Celebrating St Andrew’s Day in the Far East

HKicon-squareSt Andrew, Scotland’s patron saint, was celebrated by Scots around the world. In Asia, early references come from India where dinners were, by the 1850s, a common affair and widely reported in the press. They only achieved a more stable base, however, in the late-nineteenth century. As Stewart, in his exploration of the jute industry in Calcutta, has noted, the dinners were ‘the most important public ceremonial occasion each year for the British community’.

From India Scottish dinners soon extend their geographic reach—a development in unison with the expansion of the British sphere of influence in the Far East. We find references to celebrations of St Andrew’s Day dinners in Canton from the mid-1830s, hence the period by which a larger number of free merchants had commenced trade there.  In …

The Scots and St George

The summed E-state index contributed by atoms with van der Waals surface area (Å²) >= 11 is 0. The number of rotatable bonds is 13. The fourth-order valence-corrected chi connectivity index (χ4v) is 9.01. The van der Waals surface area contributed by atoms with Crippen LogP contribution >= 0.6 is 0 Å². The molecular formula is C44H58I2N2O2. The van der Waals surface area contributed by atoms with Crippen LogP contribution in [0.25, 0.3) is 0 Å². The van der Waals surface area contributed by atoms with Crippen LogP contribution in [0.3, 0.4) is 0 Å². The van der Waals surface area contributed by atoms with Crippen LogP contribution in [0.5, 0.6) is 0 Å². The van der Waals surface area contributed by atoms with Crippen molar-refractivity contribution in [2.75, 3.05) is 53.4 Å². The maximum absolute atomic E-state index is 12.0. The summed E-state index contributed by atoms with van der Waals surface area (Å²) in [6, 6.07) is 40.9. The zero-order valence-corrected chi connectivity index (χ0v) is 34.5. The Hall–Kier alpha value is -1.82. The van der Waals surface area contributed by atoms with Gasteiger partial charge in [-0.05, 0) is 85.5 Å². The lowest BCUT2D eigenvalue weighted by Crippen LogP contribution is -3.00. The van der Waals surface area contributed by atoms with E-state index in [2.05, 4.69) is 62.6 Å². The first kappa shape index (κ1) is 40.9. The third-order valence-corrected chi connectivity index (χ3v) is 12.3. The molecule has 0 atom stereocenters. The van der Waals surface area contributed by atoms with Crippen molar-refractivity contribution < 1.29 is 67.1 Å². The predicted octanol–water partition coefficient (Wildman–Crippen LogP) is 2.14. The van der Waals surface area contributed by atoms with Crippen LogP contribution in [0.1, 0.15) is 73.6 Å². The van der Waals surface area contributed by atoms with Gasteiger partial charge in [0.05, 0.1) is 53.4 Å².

Today is St George’s Day and many English around the world will come together to celebrate England’s saint day. Despite its focus on celebrating English culture and traditions, express Englishness, however, St George’s Day often brought together migrants from both England and Scotland – and so did St Andrew’s Day. Some of the more recent unease displayed in Scotland towards the celebration of St George’s Day is not evident in the history of the Scottish diaspora abroad.

It was common, for example, that members from St Andrew’s societies would attend St George’s Day banquets, while members of St George’s societies could be found toasting the Scottish patron saint on St Andrew’s Day. In Toronto in 1910, at the 75th Annual Dinner of the St George’s Society, several Scots were certainly …